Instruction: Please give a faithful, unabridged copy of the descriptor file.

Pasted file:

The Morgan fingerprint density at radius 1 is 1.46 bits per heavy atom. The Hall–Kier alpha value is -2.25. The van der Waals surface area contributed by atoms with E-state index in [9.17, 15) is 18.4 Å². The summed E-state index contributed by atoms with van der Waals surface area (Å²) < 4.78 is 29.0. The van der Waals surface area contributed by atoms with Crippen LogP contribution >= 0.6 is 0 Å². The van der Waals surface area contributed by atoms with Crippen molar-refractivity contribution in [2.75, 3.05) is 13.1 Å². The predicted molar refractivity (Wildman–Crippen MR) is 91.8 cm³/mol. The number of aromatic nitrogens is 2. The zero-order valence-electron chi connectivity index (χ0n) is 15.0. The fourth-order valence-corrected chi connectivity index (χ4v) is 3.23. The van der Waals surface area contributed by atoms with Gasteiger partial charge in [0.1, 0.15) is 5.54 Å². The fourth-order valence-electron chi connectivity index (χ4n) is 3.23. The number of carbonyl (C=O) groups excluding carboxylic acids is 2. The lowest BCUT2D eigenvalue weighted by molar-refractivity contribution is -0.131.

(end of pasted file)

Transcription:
The Morgan fingerprint density at radius 1 is 1.46 bits per heavy atom. The Hall–Kier alpha value is -2.25. The van der Waals surface area contributed by atoms with E-state index in [9.17, 15) is 18.4 Å². The summed E-state index contributed by atoms with van der Waals surface area (Å²) < 4.78 is 29.0. The van der Waals surface area contributed by atoms with Crippen LogP contribution >= 0.6 is 0 Å². The van der Waals surface area contributed by atoms with Crippen molar-refractivity contribution in [2.75, 3.05) is 13.1 Å². The predicted molar refractivity (Wildman–Crippen MR) is 91.8 cm³/mol. The number of aromatic nitrogens is 2. The zero-order valence-electron chi connectivity index (χ0n) is 15.0. The fourth-order valence-corrected chi connectivity index (χ4v) is 3.23. The van der Waals surface area contributed by atoms with Gasteiger partial charge in [0.1, 0.15) is 5.54 Å². The fourth-order valence-electron chi connectivity index (χ4n) is 3.23. The number of carbonyl (C=O) groups excluding carboxylic acids is 2. The lowest BCUT2D eigenvalue weighted by molar-refractivity contribution is -0.131.